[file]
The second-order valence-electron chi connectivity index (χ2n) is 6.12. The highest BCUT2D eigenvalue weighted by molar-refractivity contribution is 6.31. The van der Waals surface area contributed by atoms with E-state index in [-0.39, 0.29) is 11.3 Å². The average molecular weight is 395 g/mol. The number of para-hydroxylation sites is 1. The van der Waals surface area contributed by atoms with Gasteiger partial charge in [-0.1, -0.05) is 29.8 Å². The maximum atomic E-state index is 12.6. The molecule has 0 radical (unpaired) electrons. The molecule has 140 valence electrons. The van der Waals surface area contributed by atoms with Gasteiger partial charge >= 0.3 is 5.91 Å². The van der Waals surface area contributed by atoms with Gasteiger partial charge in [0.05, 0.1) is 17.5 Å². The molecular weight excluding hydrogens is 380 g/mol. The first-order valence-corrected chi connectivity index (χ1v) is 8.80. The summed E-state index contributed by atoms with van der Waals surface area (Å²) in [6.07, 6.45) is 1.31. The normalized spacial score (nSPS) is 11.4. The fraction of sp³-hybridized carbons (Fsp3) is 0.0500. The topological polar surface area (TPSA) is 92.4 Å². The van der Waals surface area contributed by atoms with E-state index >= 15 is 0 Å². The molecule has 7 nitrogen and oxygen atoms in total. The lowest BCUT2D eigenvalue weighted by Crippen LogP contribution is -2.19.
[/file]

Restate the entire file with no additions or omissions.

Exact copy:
The second-order valence-electron chi connectivity index (χ2n) is 6.12. The highest BCUT2D eigenvalue weighted by molar-refractivity contribution is 6.31. The van der Waals surface area contributed by atoms with E-state index in [-0.39, 0.29) is 11.3 Å². The average molecular weight is 395 g/mol. The number of para-hydroxylation sites is 1. The van der Waals surface area contributed by atoms with Gasteiger partial charge in [-0.1, -0.05) is 29.8 Å². The maximum atomic E-state index is 12.6. The molecule has 0 radical (unpaired) electrons. The molecule has 140 valence electrons. The van der Waals surface area contributed by atoms with Gasteiger partial charge >= 0.3 is 5.91 Å². The van der Waals surface area contributed by atoms with Gasteiger partial charge in [0.05, 0.1) is 17.5 Å². The molecular weight excluding hydrogens is 380 g/mol. The first-order valence-corrected chi connectivity index (χ1v) is 8.80. The summed E-state index contributed by atoms with van der Waals surface area (Å²) in [6.07, 6.45) is 1.31. The normalized spacial score (nSPS) is 11.4. The fraction of sp³-hybridized carbons (Fsp3) is 0.0500. The topological polar surface area (TPSA) is 92.4 Å². The van der Waals surface area contributed by atoms with E-state index >= 15 is 0 Å². The molecule has 7 nitrogen and oxygen atoms in total. The lowest BCUT2D eigenvalue weighted by Crippen LogP contribution is -2.19.